Cream legend honoured at charity gig

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Cream'sTony Barton, who died aged 47. Pic © Team Tony Barton / Twitter

Cream’s Tony Barton, who died aged 47. Pic © Team Tony Barton / Twitter

A club night in memory of Cream legend, Tony Barton, is expected to attract a crowd of more than 1,000, with all proceeds going to the MacMillan nurses who helped care for him in his final days.

Three local lads have enlisted the help of DJs from all across Europe as the perfect tribute to their friend and brother, Tony Barton, who died nearly three years ago, aged 47. The ‘Team Tony Barton’ event will take place in Circo at the Albert Docks on March 18th.

Friends, Tony Clarke, Joe Boggo and Tony Barton’s brother Dwayne, got together for the first time nearly three years ago to remember the Cream legend in a small pub called the Victoria Cross, with 100 people or so packed in.

Mr Clarke told JMU Journalism: “When he died me and the others came together and said ‘Let’s use his connections’. This has snowballed so much. Everyone wants to get involved.”

The dad of three lost his battle to cancer on Saint Patrick’s Day 2013 after beating Leukaemia 15 years earlier. It was then that CEO of Cream, James Barton, who donated bone marrow to Tony to help save him.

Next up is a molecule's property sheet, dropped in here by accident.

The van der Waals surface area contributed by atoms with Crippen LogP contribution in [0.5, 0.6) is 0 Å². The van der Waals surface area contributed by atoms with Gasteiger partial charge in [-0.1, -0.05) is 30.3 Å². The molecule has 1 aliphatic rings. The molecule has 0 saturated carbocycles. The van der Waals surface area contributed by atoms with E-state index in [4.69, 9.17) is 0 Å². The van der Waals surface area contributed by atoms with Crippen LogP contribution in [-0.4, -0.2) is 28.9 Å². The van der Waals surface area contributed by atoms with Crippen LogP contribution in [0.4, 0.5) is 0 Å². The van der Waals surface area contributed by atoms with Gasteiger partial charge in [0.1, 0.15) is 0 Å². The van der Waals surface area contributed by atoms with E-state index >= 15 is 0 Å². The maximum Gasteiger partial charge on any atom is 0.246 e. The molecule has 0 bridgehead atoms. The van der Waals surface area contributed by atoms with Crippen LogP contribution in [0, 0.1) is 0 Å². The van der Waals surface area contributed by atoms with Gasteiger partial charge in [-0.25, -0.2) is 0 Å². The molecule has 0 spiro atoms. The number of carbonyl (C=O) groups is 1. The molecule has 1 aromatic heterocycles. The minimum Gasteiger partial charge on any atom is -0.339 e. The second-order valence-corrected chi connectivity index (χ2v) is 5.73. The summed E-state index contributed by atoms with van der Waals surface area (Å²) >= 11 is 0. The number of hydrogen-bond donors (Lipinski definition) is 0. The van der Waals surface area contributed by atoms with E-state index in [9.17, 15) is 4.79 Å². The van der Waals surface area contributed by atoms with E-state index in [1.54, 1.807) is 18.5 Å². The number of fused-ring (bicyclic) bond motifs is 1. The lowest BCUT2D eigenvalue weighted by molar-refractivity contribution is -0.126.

Tony was always a keen charity fundraiser, having run the New York, Liverpool and London marathons, raising thousands in the process.

Dwayne Barton said: “A random guy phoned me recently and told me that he used to phone Tony when he felt down. That’s just the kind of bloke Tony was. At his funeral you couldn’t get into the church, he was that popular.”

Mr Clarke, 40, added: “I recently found out that Tony used to go into hospitals in his own time and sit and talk to the sick kids. What a guy. He never even said a word to us, never looked for credit.”

He added: “I have dozens of people contacting me asking how they can help. Some great DJs have got involved free of charge, all for a good cause.”

Creamfields, Steven Gerrard and local boxer Paul Smith Jr have also donated tickets, jerseys and gloves to be auctioned. Paul Smith Jr will also be one of the headline DJs at the March event.

Mr Barton said: “The MacMillan nurses were fantastic – they did everything they could, so we are doing this for them. Even though he was my brother, he was also my best mate.”

Tickets cost £10 and can be found on Skiddle, with every penny going to MacMillan nurses.

About Leigh Kimmins, JMU Journalism